It’s all go. I mean not as much all go as it was for my colleague who had an emergency stent fitted the other day, but pretty busy. I have to say we all got a shock when this older but apparently fit and very popular man nearly died on us in the run up to Christmas. Hurrah for modern medicine. He’s safely home and planning a quiet Christmas.
I got into the Huguenot graveyard in the centre of town during the week. It is almost always closed but a man was painting the gate and he let me slip in illicitly. There was a big plaque to Jacques de la Fontaine. I went and looked him up and thanks to the internet, I found a whole book he had written about his life. He had bad times in Cork, unintentionally hilariously described. It was strange to think of this man whose grave I pass daily having a life in Ireland a good 400 years ago. It’s all intimations of mortality around here at the moment. And also, I seem to have put out my lower back. Does this augur well for the ice skating session I have booked for us on St. Stephen’s Day? I think not.
The return of my first born continues to be a source of delight. She had three friends from primary school around for dinner on Monday. These girls who I have known since they were tiny tots of 4 have turned into beautiful, charming grown up Amazons (all very tall, I must say, something in the water?).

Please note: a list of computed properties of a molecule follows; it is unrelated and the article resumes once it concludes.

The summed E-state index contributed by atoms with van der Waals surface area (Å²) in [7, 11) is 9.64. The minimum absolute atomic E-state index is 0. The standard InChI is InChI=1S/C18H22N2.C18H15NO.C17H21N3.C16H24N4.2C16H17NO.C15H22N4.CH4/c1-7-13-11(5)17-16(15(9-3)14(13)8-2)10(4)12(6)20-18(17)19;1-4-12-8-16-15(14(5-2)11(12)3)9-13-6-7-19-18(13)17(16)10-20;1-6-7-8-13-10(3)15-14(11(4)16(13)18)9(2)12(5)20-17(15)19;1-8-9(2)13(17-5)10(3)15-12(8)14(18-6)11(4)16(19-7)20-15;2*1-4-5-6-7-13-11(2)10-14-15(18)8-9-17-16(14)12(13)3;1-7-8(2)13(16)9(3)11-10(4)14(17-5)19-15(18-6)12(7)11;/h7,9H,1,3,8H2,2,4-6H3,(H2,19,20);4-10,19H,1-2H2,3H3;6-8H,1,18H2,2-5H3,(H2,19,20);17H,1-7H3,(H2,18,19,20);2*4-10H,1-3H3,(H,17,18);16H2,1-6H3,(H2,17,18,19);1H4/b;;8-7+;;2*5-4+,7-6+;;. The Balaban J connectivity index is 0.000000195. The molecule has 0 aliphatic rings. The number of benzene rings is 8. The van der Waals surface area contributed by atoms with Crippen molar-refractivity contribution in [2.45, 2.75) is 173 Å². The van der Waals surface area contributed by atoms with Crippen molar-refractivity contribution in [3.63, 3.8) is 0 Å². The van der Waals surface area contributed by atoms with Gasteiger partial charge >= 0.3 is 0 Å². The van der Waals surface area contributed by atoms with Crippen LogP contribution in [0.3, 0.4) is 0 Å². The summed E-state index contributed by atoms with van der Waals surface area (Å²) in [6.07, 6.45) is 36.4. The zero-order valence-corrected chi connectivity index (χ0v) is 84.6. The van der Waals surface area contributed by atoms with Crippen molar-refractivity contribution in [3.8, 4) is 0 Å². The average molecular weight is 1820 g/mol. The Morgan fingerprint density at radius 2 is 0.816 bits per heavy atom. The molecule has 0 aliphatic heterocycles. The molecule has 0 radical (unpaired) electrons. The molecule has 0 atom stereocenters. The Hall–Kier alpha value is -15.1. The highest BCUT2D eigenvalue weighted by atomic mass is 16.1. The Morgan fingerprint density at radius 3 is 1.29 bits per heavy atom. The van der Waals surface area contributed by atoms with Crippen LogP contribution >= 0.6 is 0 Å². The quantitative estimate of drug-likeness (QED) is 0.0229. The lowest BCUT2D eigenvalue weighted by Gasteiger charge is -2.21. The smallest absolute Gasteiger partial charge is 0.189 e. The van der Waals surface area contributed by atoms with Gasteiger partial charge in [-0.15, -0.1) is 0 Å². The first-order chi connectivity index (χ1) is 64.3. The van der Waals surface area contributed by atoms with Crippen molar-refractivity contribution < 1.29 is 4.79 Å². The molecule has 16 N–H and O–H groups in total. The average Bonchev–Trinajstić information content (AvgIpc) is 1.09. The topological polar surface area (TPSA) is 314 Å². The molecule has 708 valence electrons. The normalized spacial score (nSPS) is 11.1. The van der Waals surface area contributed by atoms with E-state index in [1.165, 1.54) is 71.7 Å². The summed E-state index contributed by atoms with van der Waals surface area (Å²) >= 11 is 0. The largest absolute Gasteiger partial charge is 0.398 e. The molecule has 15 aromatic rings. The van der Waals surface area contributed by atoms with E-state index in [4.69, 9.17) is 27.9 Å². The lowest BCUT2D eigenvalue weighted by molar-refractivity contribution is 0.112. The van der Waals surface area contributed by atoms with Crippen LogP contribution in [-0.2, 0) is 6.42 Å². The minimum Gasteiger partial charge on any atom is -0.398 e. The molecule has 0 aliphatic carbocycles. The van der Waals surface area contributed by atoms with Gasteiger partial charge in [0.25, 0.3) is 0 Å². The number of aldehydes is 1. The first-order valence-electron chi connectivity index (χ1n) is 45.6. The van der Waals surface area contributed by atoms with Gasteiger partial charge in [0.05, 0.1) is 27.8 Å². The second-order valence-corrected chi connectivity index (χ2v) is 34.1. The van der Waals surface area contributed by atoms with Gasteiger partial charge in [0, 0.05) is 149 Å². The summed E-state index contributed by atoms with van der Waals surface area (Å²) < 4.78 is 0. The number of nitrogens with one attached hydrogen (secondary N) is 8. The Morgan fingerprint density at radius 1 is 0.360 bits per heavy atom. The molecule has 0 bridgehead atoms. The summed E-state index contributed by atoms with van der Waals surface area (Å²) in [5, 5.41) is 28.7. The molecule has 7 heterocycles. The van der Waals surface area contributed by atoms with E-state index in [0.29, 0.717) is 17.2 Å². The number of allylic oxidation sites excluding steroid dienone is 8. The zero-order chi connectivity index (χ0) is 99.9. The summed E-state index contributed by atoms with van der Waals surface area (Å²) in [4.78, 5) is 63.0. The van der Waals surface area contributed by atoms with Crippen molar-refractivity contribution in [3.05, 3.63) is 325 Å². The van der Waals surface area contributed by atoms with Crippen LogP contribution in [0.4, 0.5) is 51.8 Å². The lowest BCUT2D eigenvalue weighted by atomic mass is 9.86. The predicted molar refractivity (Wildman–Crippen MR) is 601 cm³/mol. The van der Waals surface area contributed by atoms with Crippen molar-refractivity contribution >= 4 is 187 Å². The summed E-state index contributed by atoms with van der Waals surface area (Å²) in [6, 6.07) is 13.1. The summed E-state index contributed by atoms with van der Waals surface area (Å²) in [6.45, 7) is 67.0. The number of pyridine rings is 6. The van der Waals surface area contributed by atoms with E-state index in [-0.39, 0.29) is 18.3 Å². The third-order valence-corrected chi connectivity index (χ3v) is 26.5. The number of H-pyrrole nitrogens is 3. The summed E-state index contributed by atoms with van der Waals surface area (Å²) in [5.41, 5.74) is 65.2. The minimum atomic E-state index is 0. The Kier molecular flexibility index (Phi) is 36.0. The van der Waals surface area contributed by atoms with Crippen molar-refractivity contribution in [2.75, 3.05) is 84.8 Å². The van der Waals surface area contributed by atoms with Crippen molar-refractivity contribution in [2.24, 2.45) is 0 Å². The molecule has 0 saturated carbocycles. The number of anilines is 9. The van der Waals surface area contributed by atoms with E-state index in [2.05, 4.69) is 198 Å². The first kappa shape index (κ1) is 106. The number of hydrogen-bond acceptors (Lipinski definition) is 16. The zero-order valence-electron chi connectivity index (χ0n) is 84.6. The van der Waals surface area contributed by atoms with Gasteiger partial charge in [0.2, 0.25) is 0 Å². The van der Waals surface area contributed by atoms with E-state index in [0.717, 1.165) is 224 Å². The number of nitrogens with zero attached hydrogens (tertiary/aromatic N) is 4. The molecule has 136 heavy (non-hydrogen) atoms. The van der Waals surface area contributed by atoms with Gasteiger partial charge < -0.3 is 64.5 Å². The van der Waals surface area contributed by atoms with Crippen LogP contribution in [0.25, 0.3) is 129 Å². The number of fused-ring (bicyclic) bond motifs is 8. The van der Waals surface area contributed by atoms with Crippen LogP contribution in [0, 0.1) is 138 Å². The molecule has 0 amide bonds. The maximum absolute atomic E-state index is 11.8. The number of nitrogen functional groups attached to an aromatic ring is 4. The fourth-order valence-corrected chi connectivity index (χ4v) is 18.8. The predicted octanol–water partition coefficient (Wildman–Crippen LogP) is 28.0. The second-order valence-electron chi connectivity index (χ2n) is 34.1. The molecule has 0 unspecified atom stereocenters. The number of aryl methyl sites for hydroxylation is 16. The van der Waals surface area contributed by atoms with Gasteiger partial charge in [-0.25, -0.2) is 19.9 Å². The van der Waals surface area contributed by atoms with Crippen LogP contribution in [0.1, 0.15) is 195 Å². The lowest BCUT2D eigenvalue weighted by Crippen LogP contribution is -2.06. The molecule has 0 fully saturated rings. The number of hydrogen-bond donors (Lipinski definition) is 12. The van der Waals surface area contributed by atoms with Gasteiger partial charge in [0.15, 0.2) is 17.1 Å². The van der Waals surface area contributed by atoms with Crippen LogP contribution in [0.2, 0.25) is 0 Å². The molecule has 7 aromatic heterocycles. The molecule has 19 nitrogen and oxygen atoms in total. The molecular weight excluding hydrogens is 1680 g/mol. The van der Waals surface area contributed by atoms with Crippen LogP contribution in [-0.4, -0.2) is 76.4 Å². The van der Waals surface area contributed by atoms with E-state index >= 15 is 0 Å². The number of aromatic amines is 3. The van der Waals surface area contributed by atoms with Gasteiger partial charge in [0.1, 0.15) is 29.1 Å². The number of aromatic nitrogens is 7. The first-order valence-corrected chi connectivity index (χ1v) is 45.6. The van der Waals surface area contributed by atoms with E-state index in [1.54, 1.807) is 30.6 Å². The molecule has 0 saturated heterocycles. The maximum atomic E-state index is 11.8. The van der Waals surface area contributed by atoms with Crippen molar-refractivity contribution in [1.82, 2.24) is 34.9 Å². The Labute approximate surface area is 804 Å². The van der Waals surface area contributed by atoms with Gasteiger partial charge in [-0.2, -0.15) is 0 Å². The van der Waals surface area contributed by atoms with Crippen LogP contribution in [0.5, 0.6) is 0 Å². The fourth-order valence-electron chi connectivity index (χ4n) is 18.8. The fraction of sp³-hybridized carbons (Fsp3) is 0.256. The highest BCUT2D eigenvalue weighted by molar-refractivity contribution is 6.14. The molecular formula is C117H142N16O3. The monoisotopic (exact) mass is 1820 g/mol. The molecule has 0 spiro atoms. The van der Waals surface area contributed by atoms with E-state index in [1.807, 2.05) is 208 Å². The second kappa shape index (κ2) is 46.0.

I was chatting to her the other night and asked whether she read the blog. A bit. “You’re funnier on the blog than in real life,” she offered. “I know what you’re thinking, you’re going to put that on the blog. Listen here, I’m more than a content farm.” Meta paragraph right here for you, all the literary tricks are being deployed.
I was amused to hear Mr Waffle talking to Michael the other morning in the kitchen before school. As I was standing in the hall I heard him ask in slightly surprised tones, “Are you following the election in Chile, Michael?” He is, apparently. This slightly nerdish streak in my children means that the Christmas receipt of school reports is generally an occasion for rejoicing and so it was on this occasion. Teachers love children with views on the Chilean elections, it appears.
We’re in Cork for Christmas. It’s quite the logistical challenge, my sister was in Dublin during the week and she brought down our Christmas presents. Like a saint she’s cooking Christmas dinner for us as well. And she took the boys off on Wednesday afternoon to her partner’s parents’ place where they spent a happy afternoon playing magic (don’t ask) with her partner and being fed by his parents. I rejoice as did they.
It was the winter solstice on Tuesday. That makes me think of my father. He was a summer person, always loved the sun and always celebrated the turning of the year with delight and a glass of whiskey. I used to ring him to wish him a happy solstice. It was this time last year that I saw him for the last time. He died on Christmas day. We’re off to Cork today and we’ll celebrate Christmas in my parents’ house tomorrow. I feel a bit sad about it. A little bit strange.
Where ever you are, I hope that your Christmas is happy and that the logistics do not defeat you. See you in January.
Thank you for your blog, happy Christmas to you and your family.
I’ve been thinking about you and your Daddy – happy xmas
Merry Christmas to you and yours.
DJR – thank you for reading!
H, a very happy Christmas to you – await your post-Christmas dinner Covid update…
TM, thanks, same to you. I am going to buy your book – will be in Dublin ordering – creating word of mouth chatter etc.